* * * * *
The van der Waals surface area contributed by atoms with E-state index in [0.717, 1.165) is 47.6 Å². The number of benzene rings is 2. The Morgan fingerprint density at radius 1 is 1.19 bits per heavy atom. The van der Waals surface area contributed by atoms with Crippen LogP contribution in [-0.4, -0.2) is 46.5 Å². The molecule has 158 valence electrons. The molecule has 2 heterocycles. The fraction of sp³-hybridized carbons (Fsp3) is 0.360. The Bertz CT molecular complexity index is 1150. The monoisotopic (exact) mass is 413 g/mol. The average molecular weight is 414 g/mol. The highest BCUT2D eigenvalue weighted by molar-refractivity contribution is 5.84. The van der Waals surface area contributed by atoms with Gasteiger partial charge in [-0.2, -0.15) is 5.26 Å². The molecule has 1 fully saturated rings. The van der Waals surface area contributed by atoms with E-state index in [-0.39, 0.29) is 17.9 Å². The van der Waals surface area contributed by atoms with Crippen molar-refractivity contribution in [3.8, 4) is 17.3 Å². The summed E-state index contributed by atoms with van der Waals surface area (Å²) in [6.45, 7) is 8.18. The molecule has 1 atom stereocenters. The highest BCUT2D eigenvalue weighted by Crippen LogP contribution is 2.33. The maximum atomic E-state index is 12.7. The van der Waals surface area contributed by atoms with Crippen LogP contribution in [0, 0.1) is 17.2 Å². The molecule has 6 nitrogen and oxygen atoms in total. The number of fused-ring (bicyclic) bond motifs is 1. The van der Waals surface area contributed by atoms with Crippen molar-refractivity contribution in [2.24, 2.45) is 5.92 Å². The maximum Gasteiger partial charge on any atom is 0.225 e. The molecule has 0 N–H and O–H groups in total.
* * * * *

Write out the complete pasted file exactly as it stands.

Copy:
The van der Waals surface area contributed by atoms with E-state index in [0.717, 1.165) is 47.6 Å². The number of benzene rings is 2. The Morgan fingerprint density at radius 1 is 1.19 bits per heavy atom. The van der Waals surface area contributed by atoms with Crippen LogP contribution in [-0.4, -0.2) is 46.5 Å². The molecule has 158 valence electrons. The molecule has 2 heterocycles. The fraction of sp³-hybridized carbons (Fsp3) is 0.360. The Bertz CT molecular complexity index is 1150. The monoisotopic (exact) mass is 413 g/mol. The average molecular weight is 414 g/mol. The highest BCUT2D eigenvalue weighted by molar-refractivity contribution is 5.84. The van der Waals surface area contributed by atoms with Gasteiger partial charge in [-0.2, -0.15) is 5.26 Å². The molecule has 1 fully saturated rings. The van der Waals surface area contributed by atoms with E-state index in [-0.39, 0.29) is 17.9 Å². The van der Waals surface area contributed by atoms with Crippen molar-refractivity contribution in [3.8, 4) is 17.3 Å². The summed E-state index contributed by atoms with van der Waals surface area (Å²) in [6.45, 7) is 8.18. The molecule has 1 atom stereocenters. The highest BCUT2D eigenvalue weighted by Crippen LogP contribution is 2.33. The maximum atomic E-state index is 12.7. The van der Waals surface area contributed by atoms with Crippen LogP contribution in [0, 0.1) is 17.2 Å². The molecule has 6 nitrogen and oxygen atoms in total. The number of fused-ring (bicyclic) bond motifs is 1. The van der Waals surface area contributed by atoms with Crippen molar-refractivity contribution in [2.24, 2.45) is 5.92 Å². The maximum Gasteiger partial charge on any atom is 0.225 e. The molecule has 0 N–H and O–H groups in total.